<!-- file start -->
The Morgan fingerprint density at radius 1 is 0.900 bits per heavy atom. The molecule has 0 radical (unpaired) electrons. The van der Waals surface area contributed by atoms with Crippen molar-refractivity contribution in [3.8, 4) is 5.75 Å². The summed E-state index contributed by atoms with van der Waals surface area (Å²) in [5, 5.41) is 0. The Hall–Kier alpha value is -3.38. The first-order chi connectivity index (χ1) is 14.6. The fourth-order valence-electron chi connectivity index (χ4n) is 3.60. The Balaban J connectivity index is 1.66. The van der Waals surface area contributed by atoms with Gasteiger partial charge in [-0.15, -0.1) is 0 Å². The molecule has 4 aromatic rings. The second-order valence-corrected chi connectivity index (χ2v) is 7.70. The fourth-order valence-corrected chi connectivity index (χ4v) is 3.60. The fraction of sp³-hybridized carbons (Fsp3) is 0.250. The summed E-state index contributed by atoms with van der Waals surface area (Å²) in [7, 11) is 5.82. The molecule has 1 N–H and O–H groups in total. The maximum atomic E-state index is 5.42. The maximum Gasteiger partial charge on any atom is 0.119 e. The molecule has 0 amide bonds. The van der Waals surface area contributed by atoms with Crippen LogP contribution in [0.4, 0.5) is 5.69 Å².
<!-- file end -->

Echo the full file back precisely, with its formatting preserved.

The Morgan fingerprint density at radius 1 is 0.900 bits per heavy atom. The molecule has 0 radical (unpaired) electrons. The van der Waals surface area contributed by atoms with Crippen molar-refractivity contribution in [3.8, 4) is 5.75 Å². The summed E-state index contributed by atoms with van der Waals surface area (Å²) in [5, 5.41) is 0. The Hall–Kier alpha value is -3.38. The first-order chi connectivity index (χ1) is 14.6. The fourth-order valence-electron chi connectivity index (χ4n) is 3.60. The Balaban J connectivity index is 1.66. The van der Waals surface area contributed by atoms with Gasteiger partial charge in [-0.15, -0.1) is 0 Å². The molecule has 4 aromatic rings. The second-order valence-corrected chi connectivity index (χ2v) is 7.70. The fourth-order valence-corrected chi connectivity index (χ4v) is 3.60. The fraction of sp³-hybridized carbons (Fsp3) is 0.250. The summed E-state index contributed by atoms with van der Waals surface area (Å²) in [7, 11) is 5.82. The molecule has 1 N–H and O–H groups in total. The maximum atomic E-state index is 5.42. The maximum Gasteiger partial charge on any atom is 0.119 e. The molecule has 0 amide bonds. The van der Waals surface area contributed by atoms with Crippen LogP contribution in [0.4, 0.5) is 5.69 Å².